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Anyone ever heard of RSC-FORTH? (and video cards!)


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  • 68kMLA Supporter

Well this is interesting!

 

About two weeks ago a guy swung by my house with a bunch of old PC stuff that he was cleaning out, and he said he'd be by again soon with a bunch more, once he saw how positive my reaction was. Most of it was pretty basic, four brand new ISA Etherlink II cards, couple video cards, baby AT mobo with a Pent Pro, basic 90s PC stuff.

 

But today he came by with something really cool. A little (and I mean little, this thing is maybe 2" thick, 4" wide, and 6" long!) black box and a manual. A big manual. The box has a single RS232 db25 port and a reset switch (and an external PSU, rated at 9v 300ma). Nothing else. According to the guy, and the manual, this is an RSC-FORTH computer, something I've never heard of in my life. The manual is dated 83, so it's pretty old. It was made by a company called "Rockwell International" and is apparently an entirely self sustained computer. It boots from ROM and has RAM and a microprocessor, and has it's own entire little operating system and programming language.

 

If my manual matches my box, then I have an RSC-FORTH version 1.5. It's got a 1Mhz R65F11 (R1100-11) FORTH Microcomputer chip, in socket, 128 pins or so, and an R65FR1 (R2952-12) Development ROM, also running at 1MHz. There was also an RSC-FORTH v1.6 and v1.7, which fixed a few "problems" in the v1.5, which I can (according to the subtext) easily fix on my own, looks like either typos or someone forgot to implement something, for example it says you can't use NOT in programming because it's linked to the Development ROM, so you have to use 0= instead. This looks like a lot of fun. :D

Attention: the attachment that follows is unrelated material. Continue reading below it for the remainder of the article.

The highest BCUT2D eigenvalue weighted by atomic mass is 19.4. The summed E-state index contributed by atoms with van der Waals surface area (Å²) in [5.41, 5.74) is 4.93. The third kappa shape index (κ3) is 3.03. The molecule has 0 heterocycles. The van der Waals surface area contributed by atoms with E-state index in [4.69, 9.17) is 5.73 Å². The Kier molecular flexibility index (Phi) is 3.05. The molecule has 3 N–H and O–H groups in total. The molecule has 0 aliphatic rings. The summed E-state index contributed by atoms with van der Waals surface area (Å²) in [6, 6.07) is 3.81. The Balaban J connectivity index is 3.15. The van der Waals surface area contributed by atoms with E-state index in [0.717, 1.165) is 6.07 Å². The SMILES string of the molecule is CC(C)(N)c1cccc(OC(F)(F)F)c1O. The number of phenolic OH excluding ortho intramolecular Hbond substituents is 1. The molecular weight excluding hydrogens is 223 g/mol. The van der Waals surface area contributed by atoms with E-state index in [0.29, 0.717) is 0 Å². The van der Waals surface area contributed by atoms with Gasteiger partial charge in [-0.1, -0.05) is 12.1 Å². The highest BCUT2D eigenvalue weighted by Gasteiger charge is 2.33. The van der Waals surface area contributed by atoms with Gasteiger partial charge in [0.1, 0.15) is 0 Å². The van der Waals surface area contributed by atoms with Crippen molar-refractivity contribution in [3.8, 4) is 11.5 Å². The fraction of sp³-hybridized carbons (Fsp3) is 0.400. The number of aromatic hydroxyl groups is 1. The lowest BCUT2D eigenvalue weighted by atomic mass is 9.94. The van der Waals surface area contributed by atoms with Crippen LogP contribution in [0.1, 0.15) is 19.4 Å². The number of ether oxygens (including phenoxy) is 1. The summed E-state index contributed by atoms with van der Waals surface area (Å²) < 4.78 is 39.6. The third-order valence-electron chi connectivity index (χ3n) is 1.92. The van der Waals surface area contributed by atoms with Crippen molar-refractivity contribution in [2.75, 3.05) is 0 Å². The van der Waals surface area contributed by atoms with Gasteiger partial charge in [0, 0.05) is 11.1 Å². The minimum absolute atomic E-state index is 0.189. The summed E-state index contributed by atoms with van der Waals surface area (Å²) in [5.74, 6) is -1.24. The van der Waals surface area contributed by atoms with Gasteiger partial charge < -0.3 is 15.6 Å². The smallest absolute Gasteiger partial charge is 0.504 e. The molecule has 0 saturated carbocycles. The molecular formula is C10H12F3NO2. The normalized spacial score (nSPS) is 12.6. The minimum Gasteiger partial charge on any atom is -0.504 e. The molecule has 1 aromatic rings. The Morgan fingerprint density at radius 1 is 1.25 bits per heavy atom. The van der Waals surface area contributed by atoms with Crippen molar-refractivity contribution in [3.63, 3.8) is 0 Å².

Also according to the manual, the FORTH programming language is made to be like high and low level programming languages. It's fast like an assembler and very efficient and easy to use like a high level programming language. To quote the manual:

 

FORTH is a unique programming system that is well suite to a variety of applications. Because it was originally developed for real-time control applications, FORTH has features that make it ideal for machine land process control, data acquisition, energy and environmental management, automatic testing, and other similar applications. The speed performance of assembly language is required in many of these applications, however a high-level language is often desired to improve program development productivity and program reliability. FORTH is designed to satisfy both speed and programming efficiency requirements.